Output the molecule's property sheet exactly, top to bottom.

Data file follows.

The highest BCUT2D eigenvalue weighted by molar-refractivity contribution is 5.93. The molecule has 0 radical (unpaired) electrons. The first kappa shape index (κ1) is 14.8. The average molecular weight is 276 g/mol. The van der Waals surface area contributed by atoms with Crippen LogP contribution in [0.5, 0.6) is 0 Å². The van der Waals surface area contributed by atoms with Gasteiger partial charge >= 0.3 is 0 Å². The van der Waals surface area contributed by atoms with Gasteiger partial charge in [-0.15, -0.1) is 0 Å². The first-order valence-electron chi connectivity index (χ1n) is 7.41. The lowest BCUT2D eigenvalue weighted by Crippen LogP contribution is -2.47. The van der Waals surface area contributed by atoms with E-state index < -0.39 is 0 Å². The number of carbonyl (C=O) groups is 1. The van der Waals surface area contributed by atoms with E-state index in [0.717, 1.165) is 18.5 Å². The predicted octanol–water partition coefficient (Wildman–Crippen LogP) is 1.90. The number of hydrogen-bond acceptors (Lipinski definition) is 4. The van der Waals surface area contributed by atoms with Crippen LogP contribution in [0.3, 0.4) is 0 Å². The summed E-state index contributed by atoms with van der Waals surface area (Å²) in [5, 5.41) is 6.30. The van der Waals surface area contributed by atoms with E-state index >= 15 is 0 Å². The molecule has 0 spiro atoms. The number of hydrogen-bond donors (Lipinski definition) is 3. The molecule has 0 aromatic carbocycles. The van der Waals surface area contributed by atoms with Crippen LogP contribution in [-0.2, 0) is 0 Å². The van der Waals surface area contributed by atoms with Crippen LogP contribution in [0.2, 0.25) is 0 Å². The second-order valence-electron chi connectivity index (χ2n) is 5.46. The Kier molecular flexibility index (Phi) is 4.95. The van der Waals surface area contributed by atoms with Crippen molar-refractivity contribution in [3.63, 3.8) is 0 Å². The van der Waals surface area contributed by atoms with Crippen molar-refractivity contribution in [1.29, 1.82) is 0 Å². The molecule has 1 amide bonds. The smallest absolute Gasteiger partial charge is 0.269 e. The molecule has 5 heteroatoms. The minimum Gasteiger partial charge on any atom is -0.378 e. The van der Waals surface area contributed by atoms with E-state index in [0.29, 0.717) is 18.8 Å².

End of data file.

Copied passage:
The highest BCUT2D eigenvalue weighted by molar-refractivity contribution is 5.93. The molecule has 0 radical (unpaired) electrons. The first kappa shape index (κ1) is 14.8. The average molecular weight is 276 g/mol. The van der Waals surface area contributed by atoms with Crippen LogP contribution in [0.5, 0.6) is 0 Å². The van der Waals surface area contributed by atoms with Gasteiger partial charge >= 0.3 is 0 Å². The van der Waals surface area contributed by atoms with Gasteiger partial charge in [-0.15, -0.1) is 0 Å². The first-order valence-electron chi connectivity index (χ1n) is 7.41. The lowest BCUT2D eigenvalue weighted by Crippen LogP contribution is -2.47. The van der Waals surface area contributed by atoms with E-state index < -0.39 is 0 Å². The number of carbonyl (C=O) groups is 1. The van der Waals surface area contributed by atoms with E-state index in [0.717, 1.165) is 18.5 Å². The predicted octanol–water partition coefficient (Wildman–Crippen LogP) is 1.90. The number of hydrogen-bond acceptors (Lipinski definition) is 4. The van der Waals surface area contributed by atoms with Crippen LogP contribution in [0.3, 0.4) is 0 Å². The summed E-state index contributed by atoms with van der Waals surface area (Å²) in [5, 5.41) is 6.30. The van der Waals surface area contributed by atoms with E-state index >= 15 is 0 Å². The molecule has 0 spiro atoms. The number of hydrogen-bond donors (Lipinski definition) is 3. The molecule has 0 aromatic carbocycles. The van der Waals surface area contributed by atoms with Crippen LogP contribution in [-0.2, 0) is 0 Å². The van der Waals surface area contributed by atoms with Crippen LogP contribution in [0.2, 0.25) is 0 Å². The second-order valence-electron chi connectivity index (χ2n) is 5.46. The Kier molecular flexibility index (Phi) is 4.95. The van der Waals surface area contributed by atoms with Crippen molar-refractivity contribution in [3.63, 3.8) is 0 Å². The van der Waals surface area contributed by atoms with Crippen molar-refractivity contribution in [1.29, 1.82) is 0 Å². The molecule has 1 amide bonds. The smallest absolute Gasteiger partial charge is 0.269 e. The molecule has 5 heteroatoms. The minimum Gasteiger partial charge on any atom is -0.378 e. The van der Waals surface area contributed by atoms with E-state index in [0.29, 0.717) is 18.8 Å².